Earliest Australian Federation?

I know Earl Grey from 1847-1850 tried to federate the Australian colonies but the watered-down bill passed the House of Lords with only a figurehead Governor-General.

I also know Henry Parkes tried to propose federation in 1867 but got slapped down.

How *popular* were these attempts? I hear the 1850 actually had pretty popular support amongst Australians of all stripes and it was the British House of Lords that was the big reason it didn't work, but I do wonder if 1867 would have been possible had the Colonial Secretary not refused. Would Australia even have a big enough population or infrastructure base during these times to support being one complete nation?
 
I don't know about 1850 but 1867 was well into the Gold Rushes and our population boomed. We also did a lot of fortification at this time, so perhaps the gold, population growth and a war scare could trigger an earlier federation.
 
If you want my opinion, 1901 was about as early as it was going to get, as federation was always a shaky thing in the first place (it almost failed IOTL, remember Western Australia). Each of the colonies had their own interests, militaries, currencies and even the Railway Gauges were different at each of the borders.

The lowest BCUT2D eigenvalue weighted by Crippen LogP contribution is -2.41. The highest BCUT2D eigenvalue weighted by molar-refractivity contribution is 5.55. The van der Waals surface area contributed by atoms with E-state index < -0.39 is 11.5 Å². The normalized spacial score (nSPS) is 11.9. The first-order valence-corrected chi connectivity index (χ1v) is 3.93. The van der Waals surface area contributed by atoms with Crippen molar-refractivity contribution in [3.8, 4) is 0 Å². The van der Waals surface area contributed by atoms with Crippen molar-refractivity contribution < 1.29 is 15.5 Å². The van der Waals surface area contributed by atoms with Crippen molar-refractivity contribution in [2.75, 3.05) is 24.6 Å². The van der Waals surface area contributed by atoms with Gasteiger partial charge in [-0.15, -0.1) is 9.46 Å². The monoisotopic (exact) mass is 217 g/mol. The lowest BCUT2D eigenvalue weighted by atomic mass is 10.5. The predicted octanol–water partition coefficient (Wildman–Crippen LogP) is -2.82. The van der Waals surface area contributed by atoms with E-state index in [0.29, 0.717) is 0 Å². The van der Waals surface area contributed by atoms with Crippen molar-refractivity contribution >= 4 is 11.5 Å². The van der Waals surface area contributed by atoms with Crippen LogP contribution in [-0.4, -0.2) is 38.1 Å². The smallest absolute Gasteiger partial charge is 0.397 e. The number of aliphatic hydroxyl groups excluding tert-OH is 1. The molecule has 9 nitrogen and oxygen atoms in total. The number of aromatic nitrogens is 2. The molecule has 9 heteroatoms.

I suppose it's possible to move federation back about 10 years, maybe if Western Australia and New Zealand (they were given the chance to join, but opted out) are more corporative?
 
If you want my opinion, 1901 was about as early as it was going to get, as federation was always a shaky thing in the first place (it almost failed IOTL, remember Western Australia). Each of the colonies had their own interests, militaries, currencies and even the Railway Gauges were different at each of the borders.

I suppose it's possible to move federation back about 10 years, maybe if Western Australia and New Zealand (they were given the chance to join, but opted out) are more corporative?

You'd have to give Western Australians incentives to vote for it.The main reason that Western Australians were against it was because we didn't want decisions being for WA being made in the Eastern States.

It's still an issue these days when you think of it.
 
I would suspect that if you could push serious federation attempts back to the 1870s-1880s you might be able to get NZ into a federation. We had a bad 30 years (economically) from the late 1860s to early 1890s, what with local issues combined with the Long Depression/Hungry 80s, plus the iconic NZ liberalism of the time developed as a result of those bad times. Further, it was only towards the end of that period that the locally born British started to outnumber British born. The provincial governments were only abolished in the late 1870s too, so the NZ identity as a centralised state was still pretty fragile.

So if a serious attempt at federation had occurred in the early-middle period I think it may have had a greater chance of getting local NZ acceptance
 
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